The stage was set for green chemistry by the US 1990 Pollution Prevention Act, which focused attention on the prevention of pollution at source rather than the treatment of pollutants after they are formed, becoming a formal goal of the US Environmental Protection Agency in 1991.

The US Green Chemistry Institute was set up in the late 1990s, and in 2000 partnered the American Chemical Society.

“Green chemistry’s fundamental tenet is pollution prevention – preventing toxic and hazardous chemical pollution at the design stage,” says Elizabeth Grossman, environmental science writer and author of Chasing Molecules, a book about the history and potential of green chemistry.

One striking example of how this principle has made it into practice is in the development of an alternative to formaldehyde-based glues in furniture.

A human carcinogen, formaldehyde has been in use in making wood composites such as plywood and fibreboard since the 1940s, creating hazards for workers and being one source for poor indoor air quality in homes and offices.

Around 2003, Professor Kaichang Li, a wood science researcher at Oregon State University, was looking at the properties of the protein which mussels use to stick themselves to rocks.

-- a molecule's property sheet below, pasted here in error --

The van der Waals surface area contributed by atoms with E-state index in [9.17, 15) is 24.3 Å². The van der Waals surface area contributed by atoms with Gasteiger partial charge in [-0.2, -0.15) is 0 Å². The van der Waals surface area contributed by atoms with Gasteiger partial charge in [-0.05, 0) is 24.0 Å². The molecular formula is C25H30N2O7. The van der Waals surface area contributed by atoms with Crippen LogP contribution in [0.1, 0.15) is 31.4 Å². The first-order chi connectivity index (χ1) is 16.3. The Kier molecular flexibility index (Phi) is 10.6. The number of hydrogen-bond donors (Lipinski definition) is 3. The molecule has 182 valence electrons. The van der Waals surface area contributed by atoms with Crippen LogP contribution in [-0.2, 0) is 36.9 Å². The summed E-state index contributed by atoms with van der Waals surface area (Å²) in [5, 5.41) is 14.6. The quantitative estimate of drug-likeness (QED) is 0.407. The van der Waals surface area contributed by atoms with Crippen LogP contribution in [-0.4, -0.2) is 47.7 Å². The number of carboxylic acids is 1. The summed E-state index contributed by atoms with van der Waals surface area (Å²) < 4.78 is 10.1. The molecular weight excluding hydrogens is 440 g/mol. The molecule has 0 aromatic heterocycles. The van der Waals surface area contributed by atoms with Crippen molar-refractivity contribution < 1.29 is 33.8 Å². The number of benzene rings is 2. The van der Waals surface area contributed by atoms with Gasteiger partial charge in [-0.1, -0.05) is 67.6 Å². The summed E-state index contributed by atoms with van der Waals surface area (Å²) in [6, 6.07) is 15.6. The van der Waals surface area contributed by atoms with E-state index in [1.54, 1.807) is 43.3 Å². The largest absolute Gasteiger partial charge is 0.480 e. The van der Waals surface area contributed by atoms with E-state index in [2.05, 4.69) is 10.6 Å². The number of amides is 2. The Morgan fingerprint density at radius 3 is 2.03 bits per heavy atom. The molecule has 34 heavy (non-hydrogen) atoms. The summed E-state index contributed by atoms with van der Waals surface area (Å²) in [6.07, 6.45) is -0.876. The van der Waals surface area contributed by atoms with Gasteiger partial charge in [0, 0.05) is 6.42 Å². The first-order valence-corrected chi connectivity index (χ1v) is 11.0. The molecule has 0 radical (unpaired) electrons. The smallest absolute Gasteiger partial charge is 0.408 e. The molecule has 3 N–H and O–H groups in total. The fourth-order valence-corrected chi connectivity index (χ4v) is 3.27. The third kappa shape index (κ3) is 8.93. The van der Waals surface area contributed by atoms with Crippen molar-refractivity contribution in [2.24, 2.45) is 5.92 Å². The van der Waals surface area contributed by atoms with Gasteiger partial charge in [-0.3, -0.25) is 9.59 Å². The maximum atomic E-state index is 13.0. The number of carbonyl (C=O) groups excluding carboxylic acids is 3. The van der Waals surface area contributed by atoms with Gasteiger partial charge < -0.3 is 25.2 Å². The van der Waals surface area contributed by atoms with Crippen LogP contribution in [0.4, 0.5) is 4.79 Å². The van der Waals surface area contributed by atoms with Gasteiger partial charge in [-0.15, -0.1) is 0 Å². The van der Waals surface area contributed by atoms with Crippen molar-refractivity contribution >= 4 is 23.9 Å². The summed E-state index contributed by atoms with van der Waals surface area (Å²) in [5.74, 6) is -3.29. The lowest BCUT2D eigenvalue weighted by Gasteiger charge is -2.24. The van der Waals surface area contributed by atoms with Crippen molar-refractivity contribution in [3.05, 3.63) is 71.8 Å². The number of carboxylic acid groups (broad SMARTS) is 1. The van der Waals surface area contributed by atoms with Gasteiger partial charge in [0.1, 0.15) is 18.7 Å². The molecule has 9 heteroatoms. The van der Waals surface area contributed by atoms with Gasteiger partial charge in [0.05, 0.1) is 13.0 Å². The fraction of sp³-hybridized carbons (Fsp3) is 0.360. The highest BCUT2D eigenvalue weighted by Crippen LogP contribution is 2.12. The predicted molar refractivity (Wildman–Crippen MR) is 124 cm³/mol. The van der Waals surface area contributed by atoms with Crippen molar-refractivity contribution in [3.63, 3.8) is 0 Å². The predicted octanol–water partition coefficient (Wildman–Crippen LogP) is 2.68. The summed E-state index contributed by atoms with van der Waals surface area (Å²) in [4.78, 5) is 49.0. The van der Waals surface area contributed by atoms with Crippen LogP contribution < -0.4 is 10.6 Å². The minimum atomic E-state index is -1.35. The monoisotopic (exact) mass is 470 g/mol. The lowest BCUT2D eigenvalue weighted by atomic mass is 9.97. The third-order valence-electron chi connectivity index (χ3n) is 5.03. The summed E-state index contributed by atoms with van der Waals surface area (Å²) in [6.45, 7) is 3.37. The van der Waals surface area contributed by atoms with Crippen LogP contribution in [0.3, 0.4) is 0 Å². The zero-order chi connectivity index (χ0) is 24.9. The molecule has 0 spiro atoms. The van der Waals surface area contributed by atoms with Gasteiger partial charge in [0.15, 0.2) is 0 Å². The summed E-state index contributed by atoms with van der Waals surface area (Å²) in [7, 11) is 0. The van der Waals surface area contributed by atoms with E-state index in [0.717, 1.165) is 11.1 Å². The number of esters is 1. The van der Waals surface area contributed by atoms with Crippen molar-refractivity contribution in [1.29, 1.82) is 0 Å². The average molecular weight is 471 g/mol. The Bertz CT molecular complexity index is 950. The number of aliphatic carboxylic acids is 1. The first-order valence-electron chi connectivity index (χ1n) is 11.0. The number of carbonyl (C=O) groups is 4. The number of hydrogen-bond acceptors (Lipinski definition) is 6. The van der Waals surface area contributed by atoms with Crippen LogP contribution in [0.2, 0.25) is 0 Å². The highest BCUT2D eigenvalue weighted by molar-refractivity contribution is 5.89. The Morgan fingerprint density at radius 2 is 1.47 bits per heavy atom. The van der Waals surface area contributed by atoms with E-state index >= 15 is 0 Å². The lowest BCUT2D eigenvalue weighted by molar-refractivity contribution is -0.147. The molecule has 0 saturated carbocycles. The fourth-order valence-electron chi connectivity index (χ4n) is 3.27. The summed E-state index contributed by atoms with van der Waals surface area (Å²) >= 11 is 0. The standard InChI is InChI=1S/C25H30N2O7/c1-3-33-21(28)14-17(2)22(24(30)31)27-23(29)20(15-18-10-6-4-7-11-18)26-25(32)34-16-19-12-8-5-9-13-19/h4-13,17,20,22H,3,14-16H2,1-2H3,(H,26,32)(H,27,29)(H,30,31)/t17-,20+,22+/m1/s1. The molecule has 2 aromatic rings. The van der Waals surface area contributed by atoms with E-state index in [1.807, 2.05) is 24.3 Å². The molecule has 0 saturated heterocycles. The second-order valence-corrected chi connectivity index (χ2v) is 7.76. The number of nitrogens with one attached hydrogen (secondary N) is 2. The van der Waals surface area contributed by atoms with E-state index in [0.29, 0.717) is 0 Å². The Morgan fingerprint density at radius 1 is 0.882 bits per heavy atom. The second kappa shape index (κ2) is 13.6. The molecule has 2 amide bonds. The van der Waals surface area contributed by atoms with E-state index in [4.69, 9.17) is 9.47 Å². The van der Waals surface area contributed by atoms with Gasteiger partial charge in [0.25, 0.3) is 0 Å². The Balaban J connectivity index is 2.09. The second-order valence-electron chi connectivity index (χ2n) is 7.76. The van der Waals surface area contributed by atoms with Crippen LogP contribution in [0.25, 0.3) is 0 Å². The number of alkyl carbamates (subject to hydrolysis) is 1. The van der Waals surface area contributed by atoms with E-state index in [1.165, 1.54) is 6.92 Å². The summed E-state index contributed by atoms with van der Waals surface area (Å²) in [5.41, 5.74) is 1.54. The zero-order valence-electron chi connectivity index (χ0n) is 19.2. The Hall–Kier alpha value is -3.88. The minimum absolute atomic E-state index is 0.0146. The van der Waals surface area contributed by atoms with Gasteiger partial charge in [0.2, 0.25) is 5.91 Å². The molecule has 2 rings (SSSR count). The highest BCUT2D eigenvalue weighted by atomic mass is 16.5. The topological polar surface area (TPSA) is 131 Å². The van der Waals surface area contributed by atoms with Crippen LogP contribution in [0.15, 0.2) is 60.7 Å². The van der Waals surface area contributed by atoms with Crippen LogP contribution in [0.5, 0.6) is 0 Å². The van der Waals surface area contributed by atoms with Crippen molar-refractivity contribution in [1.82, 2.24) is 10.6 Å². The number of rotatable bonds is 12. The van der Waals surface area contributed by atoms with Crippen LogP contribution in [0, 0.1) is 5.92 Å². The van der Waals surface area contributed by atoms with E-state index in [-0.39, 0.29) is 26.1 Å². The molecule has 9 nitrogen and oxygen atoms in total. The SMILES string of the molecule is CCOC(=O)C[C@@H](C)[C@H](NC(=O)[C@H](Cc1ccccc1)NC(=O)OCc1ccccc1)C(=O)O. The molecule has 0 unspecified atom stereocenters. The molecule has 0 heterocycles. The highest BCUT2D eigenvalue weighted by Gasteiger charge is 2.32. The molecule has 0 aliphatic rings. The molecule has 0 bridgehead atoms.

Adapting amino acids in soy protein to resemble those of mussels’ adhesive protein, Li was able to find a substitute glue for commercial application in plywood and fibreboard.

“I was amazed […] to see these small mussels attach themselves so strongly to rocks,” Li said at the time. “I didn’t know of any other type of adhesive that could work this well in water and withstand so much force.”

Formaldehyde-free, Li’s glue has reduced hazardous air pollutant emissions from Columbia Forest products (one of the commercialising parties) by 50 to 90%, protecting workers from formaldehyde fumes and preventing formaldehyde off-gassing from wood furniture in homes. In 2007, Li’s work was recognised with a US Presidential Green Chemistry Challenge award.

A second award highlights how green chemistry, in the words of Grossman, invites scientists to “step back and ask: what are we trying to do here?”.

In the case of formaldehyde the problem was a matter of finding an alternative molecule which could act as a bonding agent, but it is not always possible to replace a toxic molecule with a less toxic one.

For example, it is not obvious what sort of non-toxic chemical can be added to plastics such as PVC to make them less flammable.